Not only that, but I can finish a song on Friday, and perform it on Saturday without waiting the 8 years to get the fucking thing on vinyl...
StarVox: LenNY Dee and his Industrial Strength label has been quoted as being the father of hardcore here in the states by various people. Any comments on that and some of the ridicule he is getting these days?
DJ Tron: LennyDee and IndustrialStrength ARE the fathers of hardcore in this country, hands down!!! All of the new people in the scene have no clue that without HIS records, and LennyDee, hardcore wouldn't be where it is. Lenny got me into REAL hardcore the first time i heard him spin, IN A BARN, in fucking Wisconsin!!!!! Anyhow, he really jump started the shit not only here but worldwide.
The slack he has taken lately has mostly been coming from people who know nothing of the real situation, and are going by here-say. There are some artists that have legitimate concerns with IndustrialStrength, and are fully in the right with their displeasure with how certain situations have been dealt with... I know this... But, I am not one of those artists, so that does not concern me, and is no business of mine.
As far as how Lenny is morphing styles a bit, I say, "Hey, if he is happy, then great... I don't have to like it, but if he is happy, then good for him..." What has been happening over the passed few years is that a lot of DJ's became known for one style, and that was it... The crowd seemed to box you in immediately, and every deviance from that style brought an unfavorable crowd response, and even ridicule. Now, us as DJ's, not wanting that response, would find ourselves playing shitty records, or records that we really did not want to play just to appease the crowd, or avoid that unfavorable ridicule. Its very difficult to be happy when the expectations you are forced to meet are ones that you just are not enjoying. What has happened with ALOT of artists (and I think I can include Lenny in this even though i don't like to speak for anybody), and myself included have had to overcome this mental speedbump of expectations and just try to allow ourselves to follow our hearts, and souls, and do what makes us happy... genuinely happy... His path took him one way. It just so happens that my happiness trail has kept me on the hard/dark path. I mean, if we are doing music simply because of expectations, the genuosity of the piece gets lost, and who wants music with no heart, blood, sweat and inner pain behind it? That's what the popular Top40 musicians are for....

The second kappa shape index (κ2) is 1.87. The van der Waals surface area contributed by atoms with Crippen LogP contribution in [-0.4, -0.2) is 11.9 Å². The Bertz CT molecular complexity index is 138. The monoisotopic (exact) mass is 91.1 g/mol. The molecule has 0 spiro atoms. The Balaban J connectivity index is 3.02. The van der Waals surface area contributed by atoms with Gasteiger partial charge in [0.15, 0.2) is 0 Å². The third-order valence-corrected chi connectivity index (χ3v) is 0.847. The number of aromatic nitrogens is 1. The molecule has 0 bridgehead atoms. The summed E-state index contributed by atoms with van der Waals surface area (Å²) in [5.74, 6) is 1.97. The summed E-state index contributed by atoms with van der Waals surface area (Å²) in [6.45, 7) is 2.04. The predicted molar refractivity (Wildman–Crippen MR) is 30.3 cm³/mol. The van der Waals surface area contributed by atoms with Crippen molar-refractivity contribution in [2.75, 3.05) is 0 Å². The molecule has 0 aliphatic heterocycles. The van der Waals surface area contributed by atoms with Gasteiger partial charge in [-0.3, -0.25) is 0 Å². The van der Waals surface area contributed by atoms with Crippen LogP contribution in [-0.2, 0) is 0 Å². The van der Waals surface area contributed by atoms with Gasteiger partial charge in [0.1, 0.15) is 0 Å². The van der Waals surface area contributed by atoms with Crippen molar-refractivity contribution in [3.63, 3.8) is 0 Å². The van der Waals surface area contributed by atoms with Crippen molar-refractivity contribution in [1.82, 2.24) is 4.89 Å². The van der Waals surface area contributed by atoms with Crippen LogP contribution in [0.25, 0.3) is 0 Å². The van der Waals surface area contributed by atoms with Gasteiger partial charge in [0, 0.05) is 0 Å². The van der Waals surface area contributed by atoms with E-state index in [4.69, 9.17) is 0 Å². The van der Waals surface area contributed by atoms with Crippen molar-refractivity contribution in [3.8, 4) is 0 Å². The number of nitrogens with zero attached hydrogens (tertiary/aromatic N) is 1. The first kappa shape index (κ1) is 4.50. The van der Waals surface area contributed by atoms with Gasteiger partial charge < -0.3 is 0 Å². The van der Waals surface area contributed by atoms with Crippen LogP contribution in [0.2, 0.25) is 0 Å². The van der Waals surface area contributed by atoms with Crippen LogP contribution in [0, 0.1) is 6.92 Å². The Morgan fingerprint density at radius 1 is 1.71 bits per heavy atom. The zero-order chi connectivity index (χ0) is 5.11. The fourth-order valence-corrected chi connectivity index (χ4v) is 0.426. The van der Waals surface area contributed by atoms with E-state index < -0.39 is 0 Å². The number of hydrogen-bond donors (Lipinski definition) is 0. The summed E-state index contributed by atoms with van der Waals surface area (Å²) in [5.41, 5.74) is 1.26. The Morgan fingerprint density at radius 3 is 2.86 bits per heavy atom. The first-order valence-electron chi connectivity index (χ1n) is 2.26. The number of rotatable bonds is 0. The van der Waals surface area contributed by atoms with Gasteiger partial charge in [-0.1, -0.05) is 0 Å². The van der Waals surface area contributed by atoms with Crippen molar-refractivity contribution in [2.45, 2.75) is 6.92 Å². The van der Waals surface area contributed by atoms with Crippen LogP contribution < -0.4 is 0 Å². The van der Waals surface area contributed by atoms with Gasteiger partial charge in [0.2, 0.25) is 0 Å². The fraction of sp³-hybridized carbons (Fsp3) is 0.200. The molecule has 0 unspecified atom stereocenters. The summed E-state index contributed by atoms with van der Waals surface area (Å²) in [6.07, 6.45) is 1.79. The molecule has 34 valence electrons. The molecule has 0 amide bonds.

StarVox: Where do you see your genre heading into over the next 5 to 10 years?
DJ Tron: Fuck, I hope into theater near you ... or at least one that would show Cronenberg movies ... Shit man, if my shit ended up in one of his movies, I don't know what I would do with myself. I could probably cash it all in because anything from then on would be a downfall. Unless of course Kerry Wood breaks the K record. It'd be worth the stretch if that happened...